• Treatment plans for common illnesses/injuries (e.g. otitis externa)
  • Client education for common conditions (e.g. allergic dermatitis)

Using templates saves time while ensuring that your records are accurate and comprehensive.

[See also: Veterinary client education text templates to help you save time]

6. Item bundling

Creating invoices can be a surprisingly complicated task, especially when it comes to surgical cases or lengthy hospitalizations. Bundling items in your practice management software can streamline the process of creating estimates and invoices for your client. Linking items under a given treatment name or treatment code allows all items to be added to the invoice with a single click. Then, just delete any treatments you don’t plan to use and adjust quantities/dosing as needed.

7. Laboratory and imaging result integration

In many practices, a veterinarian or veterinary team member is responsible for entering laboratory test results and/or diagnostic imaging results into a patient’s medical record. Automating the process by which patient results are linked and uploaded to the record not only saves your practice time, it can help ensure that your patients have complete and thorough medical records.

8. Medication refills

In many practices, medication refills occupy a significant amount of time. A team member must take the client’s request, review the pet’s medical record, count out required medication doses, and collect payment from the client. Using an online pharmacy service linked to your hospital can automate medication refills for many of your clients. This not only reduces your staffing needs, it’s often more convenient for your clients and reduces the risk of missed medication doses.

9. Client feedback

Client feedback is a valuable tool, helping your practice strive for continuous improvement. Practice management software can help you elicit client feedback by automatically sending a client survey after every patient visit. This feedback can be collected anonymously, or you may choose to have it linked to the client/patient record for future consideration.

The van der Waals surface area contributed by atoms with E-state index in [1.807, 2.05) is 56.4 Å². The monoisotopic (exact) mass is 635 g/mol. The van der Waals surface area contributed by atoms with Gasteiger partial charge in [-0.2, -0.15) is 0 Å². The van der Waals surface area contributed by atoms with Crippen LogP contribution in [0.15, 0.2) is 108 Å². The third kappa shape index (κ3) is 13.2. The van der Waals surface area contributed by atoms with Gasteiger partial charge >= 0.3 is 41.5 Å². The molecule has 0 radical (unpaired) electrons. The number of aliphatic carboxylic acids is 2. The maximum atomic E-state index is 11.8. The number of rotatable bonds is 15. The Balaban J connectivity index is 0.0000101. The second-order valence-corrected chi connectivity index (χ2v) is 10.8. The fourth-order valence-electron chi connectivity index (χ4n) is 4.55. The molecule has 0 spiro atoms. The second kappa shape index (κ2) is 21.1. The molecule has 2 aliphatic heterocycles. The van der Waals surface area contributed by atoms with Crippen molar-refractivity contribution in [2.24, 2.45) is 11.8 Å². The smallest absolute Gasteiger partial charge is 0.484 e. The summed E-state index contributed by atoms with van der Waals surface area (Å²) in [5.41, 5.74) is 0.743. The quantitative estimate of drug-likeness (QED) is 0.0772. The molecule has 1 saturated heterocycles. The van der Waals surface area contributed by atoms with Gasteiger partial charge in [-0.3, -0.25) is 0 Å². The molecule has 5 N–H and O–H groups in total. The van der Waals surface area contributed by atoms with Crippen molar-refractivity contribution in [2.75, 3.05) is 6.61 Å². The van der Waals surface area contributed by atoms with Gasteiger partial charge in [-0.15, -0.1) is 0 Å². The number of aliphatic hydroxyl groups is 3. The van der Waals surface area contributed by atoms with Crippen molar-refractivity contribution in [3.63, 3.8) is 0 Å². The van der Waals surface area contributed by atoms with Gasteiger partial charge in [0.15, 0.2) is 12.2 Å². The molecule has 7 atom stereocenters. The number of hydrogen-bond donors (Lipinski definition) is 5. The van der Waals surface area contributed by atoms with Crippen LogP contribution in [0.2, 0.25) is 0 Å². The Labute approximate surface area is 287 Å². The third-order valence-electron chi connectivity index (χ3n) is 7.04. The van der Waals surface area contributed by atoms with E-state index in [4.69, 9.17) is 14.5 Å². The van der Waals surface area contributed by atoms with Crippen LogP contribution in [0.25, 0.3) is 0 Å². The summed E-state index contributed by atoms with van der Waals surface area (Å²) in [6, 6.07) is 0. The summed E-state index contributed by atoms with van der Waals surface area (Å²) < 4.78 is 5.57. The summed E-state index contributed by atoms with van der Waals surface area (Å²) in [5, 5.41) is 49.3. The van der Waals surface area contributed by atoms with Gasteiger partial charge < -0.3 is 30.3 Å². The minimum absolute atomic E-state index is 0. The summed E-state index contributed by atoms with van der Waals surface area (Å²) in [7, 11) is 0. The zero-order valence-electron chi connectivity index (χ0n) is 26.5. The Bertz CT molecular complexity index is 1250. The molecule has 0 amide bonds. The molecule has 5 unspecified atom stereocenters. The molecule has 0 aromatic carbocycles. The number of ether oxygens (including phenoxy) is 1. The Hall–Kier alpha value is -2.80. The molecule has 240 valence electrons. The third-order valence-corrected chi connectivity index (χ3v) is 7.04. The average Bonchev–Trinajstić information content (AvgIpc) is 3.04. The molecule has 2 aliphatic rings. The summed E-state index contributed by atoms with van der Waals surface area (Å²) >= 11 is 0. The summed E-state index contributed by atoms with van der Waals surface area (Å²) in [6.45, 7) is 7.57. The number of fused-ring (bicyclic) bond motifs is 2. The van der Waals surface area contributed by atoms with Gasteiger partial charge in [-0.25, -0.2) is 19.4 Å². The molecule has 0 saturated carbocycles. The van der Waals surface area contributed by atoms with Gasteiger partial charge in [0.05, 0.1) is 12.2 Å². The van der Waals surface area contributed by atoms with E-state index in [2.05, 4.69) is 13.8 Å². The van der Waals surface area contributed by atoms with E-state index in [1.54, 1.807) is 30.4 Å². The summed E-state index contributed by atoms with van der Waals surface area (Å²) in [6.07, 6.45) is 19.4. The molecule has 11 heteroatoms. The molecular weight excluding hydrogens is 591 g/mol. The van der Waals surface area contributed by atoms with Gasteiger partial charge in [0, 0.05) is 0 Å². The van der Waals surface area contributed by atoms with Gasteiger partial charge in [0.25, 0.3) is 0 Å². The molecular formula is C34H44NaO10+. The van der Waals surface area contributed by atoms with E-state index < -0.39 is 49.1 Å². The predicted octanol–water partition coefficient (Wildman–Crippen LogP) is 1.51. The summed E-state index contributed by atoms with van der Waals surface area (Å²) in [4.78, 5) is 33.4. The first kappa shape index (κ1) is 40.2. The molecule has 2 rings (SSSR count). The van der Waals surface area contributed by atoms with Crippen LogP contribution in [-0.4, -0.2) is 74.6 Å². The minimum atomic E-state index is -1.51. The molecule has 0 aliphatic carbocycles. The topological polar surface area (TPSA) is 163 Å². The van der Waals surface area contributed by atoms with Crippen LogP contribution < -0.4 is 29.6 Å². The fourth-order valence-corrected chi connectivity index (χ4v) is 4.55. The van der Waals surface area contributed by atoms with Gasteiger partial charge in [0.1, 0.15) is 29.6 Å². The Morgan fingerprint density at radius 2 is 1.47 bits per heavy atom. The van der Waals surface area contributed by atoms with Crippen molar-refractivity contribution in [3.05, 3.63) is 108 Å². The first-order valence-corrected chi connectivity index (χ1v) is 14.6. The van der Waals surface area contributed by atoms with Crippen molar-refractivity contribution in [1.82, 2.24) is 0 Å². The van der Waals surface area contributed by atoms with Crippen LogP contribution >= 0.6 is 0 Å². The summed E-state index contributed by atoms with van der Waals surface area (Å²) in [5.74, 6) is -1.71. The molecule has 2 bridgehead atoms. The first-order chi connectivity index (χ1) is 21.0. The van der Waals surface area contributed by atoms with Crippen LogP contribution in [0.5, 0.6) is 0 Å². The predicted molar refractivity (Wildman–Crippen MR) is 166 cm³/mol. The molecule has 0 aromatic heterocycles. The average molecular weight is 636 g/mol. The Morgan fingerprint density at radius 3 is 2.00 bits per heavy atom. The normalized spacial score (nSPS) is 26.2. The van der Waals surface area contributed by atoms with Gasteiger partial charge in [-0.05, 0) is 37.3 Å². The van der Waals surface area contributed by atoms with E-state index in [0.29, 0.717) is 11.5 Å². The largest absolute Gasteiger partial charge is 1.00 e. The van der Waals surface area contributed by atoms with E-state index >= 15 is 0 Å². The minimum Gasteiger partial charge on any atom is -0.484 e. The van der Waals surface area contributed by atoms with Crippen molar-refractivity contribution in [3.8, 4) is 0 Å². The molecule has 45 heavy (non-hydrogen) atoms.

10. Social media posts

You can maintain a daily social media presence without having to invest time every day. Pre-scheduling your social media posts will ensure that your practice’s social media accounts remain up to date, but you can bungle the work into just one day a week.


Many tasks in the veterinary hospital can be fully or partially automated, decreasing the amount of time that team members must devote to these tasks. When implemented effectively, automation can improve client service, medical quality, and practice efficiency, while decreasing the risk of employee burnout. Look for opportunities to automate common, everyday tasks using your practice management software.


Cathy Barnette, DVM

Cathy Barnette, DVM is a veterinarian and freelance writer based in Florida. After 14 years as a small animal general practitioner, Dr. Barnette now focuses on creating educational content for veterinary teams and their clients. She shares her home with her husband, daughter, one dog, two cats, and a rescued white dove.